Thus was born the central economic policy debate of the Trump era, one that rages to this moment in the White House: Trump may be a self-professed "tariff guy," but he also loves Wall Street, reveling in the fact that the Dow Jones Industrial Average hit record highs during his presidency. Advisers say he has been "relieved and delighted," in the words of Larry Kudlow, head of Trump's National Economic Council, that the stock market has recovered in the first quarter of this year after last December's sudden, sharp swoon, as global recession fears intensified. "What he has discovered," says one senior economic adviser who spoke on condition of anonymity to discuss the president's thinking, "is that it's very hard to have both a trade war and rising stock prices."

Trump's moment of choosing is at hand. For much of this year, Wall Street came to believe—based mostly on signals from Trump's economic advisers—that a deal with China on trade was imminent. Indeed, after a recent round of talks with their counterparts from Beijing, White House officials said a meeting between Trump and Chinese President Xi Jinping would occur at the end of March, at which an overarching deal would be signed.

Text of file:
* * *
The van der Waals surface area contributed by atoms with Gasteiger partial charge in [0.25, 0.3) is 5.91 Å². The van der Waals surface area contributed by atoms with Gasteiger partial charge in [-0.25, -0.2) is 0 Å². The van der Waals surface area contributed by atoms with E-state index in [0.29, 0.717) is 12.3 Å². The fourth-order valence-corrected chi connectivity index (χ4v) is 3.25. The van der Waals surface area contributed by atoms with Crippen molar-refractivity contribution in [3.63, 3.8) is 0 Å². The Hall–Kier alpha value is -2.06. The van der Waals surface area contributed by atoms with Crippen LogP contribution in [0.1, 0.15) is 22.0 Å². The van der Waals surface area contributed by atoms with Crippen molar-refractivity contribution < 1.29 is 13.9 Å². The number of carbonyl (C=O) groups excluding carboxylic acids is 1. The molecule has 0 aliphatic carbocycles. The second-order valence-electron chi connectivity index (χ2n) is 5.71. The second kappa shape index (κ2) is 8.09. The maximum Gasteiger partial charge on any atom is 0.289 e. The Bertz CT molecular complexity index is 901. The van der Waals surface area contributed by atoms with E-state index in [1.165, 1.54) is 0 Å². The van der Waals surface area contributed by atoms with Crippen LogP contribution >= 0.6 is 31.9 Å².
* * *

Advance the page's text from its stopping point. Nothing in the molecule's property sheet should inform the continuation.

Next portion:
The substance of that deal, however, is very much in debate, as Trump's administration remains divided on trade. Though the White House publicly goes to great lengths to deny any internal strife—most recently, Kudlow went on Fox News Sunday to insist that economic advisers were all of one mind—it's not that simple. Kudlow, like his predecessor, former Goldman Sachs Chief Operating Officer Gary Cohn, is a relative dove on trade, pushing for an agreement with China sooner rather than later, arguing to Trump that the stock market—and the economy more broadly—would react positively once the trade issue was in the rearview mirror. He's joined in that assessment by Treasury Secretary Steve Mnuchin and Council of Economic Advisers chief Kevin Hassett.